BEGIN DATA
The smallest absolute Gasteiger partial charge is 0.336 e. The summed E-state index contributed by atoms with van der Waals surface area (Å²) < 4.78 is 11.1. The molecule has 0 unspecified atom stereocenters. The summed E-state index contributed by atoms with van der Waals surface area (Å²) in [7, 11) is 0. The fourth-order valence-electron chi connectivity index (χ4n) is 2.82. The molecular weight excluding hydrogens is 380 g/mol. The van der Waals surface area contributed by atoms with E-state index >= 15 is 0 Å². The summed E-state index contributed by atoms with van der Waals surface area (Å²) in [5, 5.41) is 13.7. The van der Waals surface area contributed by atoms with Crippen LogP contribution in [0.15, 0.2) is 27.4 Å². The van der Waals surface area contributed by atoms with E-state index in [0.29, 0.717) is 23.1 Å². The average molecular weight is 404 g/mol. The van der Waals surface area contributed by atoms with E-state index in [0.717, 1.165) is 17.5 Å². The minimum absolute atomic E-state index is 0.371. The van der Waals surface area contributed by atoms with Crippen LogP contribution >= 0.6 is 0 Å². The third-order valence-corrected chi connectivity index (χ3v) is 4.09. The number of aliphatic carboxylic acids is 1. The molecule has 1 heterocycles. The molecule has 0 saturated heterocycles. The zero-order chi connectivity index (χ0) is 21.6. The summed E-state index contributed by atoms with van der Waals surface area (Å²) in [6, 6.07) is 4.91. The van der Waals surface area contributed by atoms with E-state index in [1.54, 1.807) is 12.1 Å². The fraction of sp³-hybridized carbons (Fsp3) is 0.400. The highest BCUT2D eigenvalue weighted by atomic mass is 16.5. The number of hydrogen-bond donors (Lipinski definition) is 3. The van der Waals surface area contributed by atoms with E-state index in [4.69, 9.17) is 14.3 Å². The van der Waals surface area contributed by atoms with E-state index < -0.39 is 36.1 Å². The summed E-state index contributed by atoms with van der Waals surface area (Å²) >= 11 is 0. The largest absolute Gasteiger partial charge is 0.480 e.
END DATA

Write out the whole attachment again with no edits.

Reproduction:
The smallest absolute Gasteiger partial charge is 0.336 e. The summed E-state index contributed by atoms with van der Waals surface area (Å²) < 4.78 is 11.1. The molecule has 0 unspecified atom stereocenters. The summed E-state index contributed by atoms with van der Waals surface area (Å²) in [7, 11) is 0. The fourth-order valence-electron chi connectivity index (χ4n) is 2.82. The molecular weight excluding hydrogens is 380 g/mol. The van der Waals surface area contributed by atoms with E-state index >= 15 is 0 Å². The summed E-state index contributed by atoms with van der Waals surface area (Å²) in [5, 5.41) is 13.7. The van der Waals surface area contributed by atoms with Crippen LogP contribution in [0.15, 0.2) is 27.4 Å². The van der Waals surface area contributed by atoms with E-state index in [0.29, 0.717) is 23.1 Å². The average molecular weight is 404 g/mol. The van der Waals surface area contributed by atoms with E-state index in [0.717, 1.165) is 17.5 Å². The minimum absolute atomic E-state index is 0.371. The van der Waals surface area contributed by atoms with Crippen LogP contribution >= 0.6 is 0 Å². The third-order valence-corrected chi connectivity index (χ3v) is 4.09. The number of aliphatic carboxylic acids is 1. The molecule has 1 heterocycles. The molecule has 0 saturated heterocycles. The zero-order chi connectivity index (χ0) is 21.6. The summed E-state index contributed by atoms with van der Waals surface area (Å²) in [6, 6.07) is 4.91. The van der Waals surface area contributed by atoms with E-state index in [1.54, 1.807) is 12.1 Å². The fraction of sp³-hybridized carbons (Fsp3) is 0.400. The highest BCUT2D eigenvalue weighted by atomic mass is 16.5. The number of hydrogen-bond donors (Lipinski definition) is 3. The van der Waals surface area contributed by atoms with E-state index in [4.69, 9.17) is 14.3 Å². The van der Waals surface area contributed by atoms with E-state index < -0.39 is 36.1 Å². The summed E-state index contributed by atoms with van der Waals surface area (Å²) >= 11 is 0. The largest absolute Gasteiger partial charge is 0.480 e.